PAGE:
Successful DTC challenger brands have a dramatic streak running through them which helps break through the noise and clutter.

In a world of constant partial attention (how many screens have you got on while reading this?) and where much of retail, both online and traditional, has become mundane, DTC challenger brands see the opportunity to overcommit to moments of heightened emotional connection.

Marketing is an obvious place for drama. “Listen up! The soap you shower with? It’s sh*t.” So starts a viral ad for Dr Squatch, which has now been viewed by more than 2.5million people in 6 months, immediately setting out its stall. Feminine hygiene brand Thinx’s famously provocative ads were originally banned by the New York MTA (metro) for featuring the word “period”. The PR campaign that followed the ban helped secure national attention for the DTC challenger in menstrual health.

But it’s not just marketing. There is opportunity for drama everywhere.

Receiving a box from Glossier, the DTC beauty brand, is an experience in and of itself. The plain brown package opens up to reveal a hot pink interior, with a motivational slogan. The products are carefully packaged, often in a little washbag, with stickers and samples and other things to enjoy. A marked difference from an Amazon box, or a trip to CVS or Boots... this is an experience that is designed to be joyful.

Credit: Glossier - Democratize beauty.

Credit: Glossier - Democratize beauty.

Cotopaxi creates drama around its community, with the DTC outdoor equipment company holding the “Questival” race event in cities around the US, bringing fans together in a race against the clock to discover hidden experiences within their own city.

Where could you add drama to your brand experience?

4. Traditional retail matters, but not in the traditional way

For a while, there were many who said the DTC online boom would further cement the death of the bricks and mortar retail experience. But more and more, we see DTC challengers bringing their brands to the high street.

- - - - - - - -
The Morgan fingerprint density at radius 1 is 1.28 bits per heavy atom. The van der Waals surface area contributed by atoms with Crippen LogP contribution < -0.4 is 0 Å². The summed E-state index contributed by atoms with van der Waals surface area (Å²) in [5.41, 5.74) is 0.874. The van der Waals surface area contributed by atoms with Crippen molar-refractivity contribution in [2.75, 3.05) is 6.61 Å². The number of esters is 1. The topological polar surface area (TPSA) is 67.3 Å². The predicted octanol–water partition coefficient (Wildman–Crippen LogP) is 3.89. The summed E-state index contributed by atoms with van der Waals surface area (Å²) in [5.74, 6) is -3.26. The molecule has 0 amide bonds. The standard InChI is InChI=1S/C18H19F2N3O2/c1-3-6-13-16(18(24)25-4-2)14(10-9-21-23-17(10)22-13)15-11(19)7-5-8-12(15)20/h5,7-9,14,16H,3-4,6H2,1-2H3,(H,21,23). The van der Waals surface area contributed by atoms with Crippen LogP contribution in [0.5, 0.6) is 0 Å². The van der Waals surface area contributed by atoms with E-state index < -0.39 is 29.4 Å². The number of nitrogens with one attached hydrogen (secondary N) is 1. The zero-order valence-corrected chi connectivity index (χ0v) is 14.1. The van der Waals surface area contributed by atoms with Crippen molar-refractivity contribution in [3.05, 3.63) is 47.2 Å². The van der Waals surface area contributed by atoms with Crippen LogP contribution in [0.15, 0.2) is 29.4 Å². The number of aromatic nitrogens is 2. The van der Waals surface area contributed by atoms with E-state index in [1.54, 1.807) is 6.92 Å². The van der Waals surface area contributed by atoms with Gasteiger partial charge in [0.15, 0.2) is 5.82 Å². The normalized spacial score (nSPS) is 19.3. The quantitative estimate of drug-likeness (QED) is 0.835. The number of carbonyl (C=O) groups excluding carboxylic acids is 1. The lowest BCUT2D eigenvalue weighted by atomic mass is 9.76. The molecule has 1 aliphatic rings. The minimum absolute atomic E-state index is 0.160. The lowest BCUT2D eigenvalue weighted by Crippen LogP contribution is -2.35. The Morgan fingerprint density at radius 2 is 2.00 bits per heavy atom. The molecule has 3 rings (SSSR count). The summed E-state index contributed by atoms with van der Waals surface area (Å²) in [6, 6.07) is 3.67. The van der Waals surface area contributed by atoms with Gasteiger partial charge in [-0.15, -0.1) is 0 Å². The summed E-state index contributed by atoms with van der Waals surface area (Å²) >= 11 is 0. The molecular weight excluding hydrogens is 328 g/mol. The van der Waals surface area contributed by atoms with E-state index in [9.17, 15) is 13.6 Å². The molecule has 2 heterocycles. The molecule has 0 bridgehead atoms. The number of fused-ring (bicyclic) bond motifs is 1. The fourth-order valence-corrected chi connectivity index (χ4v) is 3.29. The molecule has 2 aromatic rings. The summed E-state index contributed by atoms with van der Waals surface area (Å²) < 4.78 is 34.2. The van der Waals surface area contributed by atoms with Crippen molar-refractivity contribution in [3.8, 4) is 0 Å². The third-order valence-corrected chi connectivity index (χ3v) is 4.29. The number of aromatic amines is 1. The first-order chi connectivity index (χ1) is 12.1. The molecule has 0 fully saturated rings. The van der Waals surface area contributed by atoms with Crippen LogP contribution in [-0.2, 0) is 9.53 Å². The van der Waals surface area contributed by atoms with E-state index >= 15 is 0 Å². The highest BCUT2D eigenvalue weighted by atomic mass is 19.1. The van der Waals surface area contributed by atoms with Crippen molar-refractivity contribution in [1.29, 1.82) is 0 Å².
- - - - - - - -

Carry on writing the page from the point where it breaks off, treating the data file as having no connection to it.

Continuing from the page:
Where traditional retailers have seen stores as the opportunity for expansion and reach, DTC challengers put a different emphasis on retail spaces. While of course, you are able to browse and buy the products they have on offer, the primary emphasis is on creating a branded experience.

Premium exercise brand Peloton, uses its retail spaces to help people try before they buy. A $2000 exercise bike is a big purchase to make blind, but with dozens of retail spaces in premium malls around the US and Europe, customers can get a feel for the bike as well as take one of their live classes, streamed from their studio in NYC - which in itself is another bricks and mortar experience.

It’s not just Peloton that offer test drives - Casper mattresses do to, and use their retail stores as a way to overcommit to sampling their products. You can book a free nap at any of their 19 stores around the US, each of them a temple to the power of good sleep, with comfortable and private hidey-holes that allow you the chance to drift off for a few minutes.

Credit: Casper. The Dreamery sleeping pods, NYC.

Credit: Casper. The Dreamery sleeping pods, NYC.

Carvana, the used car retailer, may be stretching the definition of DTC, however it demonstrates exactly what a challenger retail experience can be in a category that is bogged down with stuffiness and complexity. Carvana offers to sell a car entirely online (delivered to the customer’s driveway, with a seven day “test own”), however, some people will want to see the car close up before they buy. For them, there’s the Carvana vending machine, an eight storey high glass and steel construction, visible for miles around, with a dramatic means of buying your car.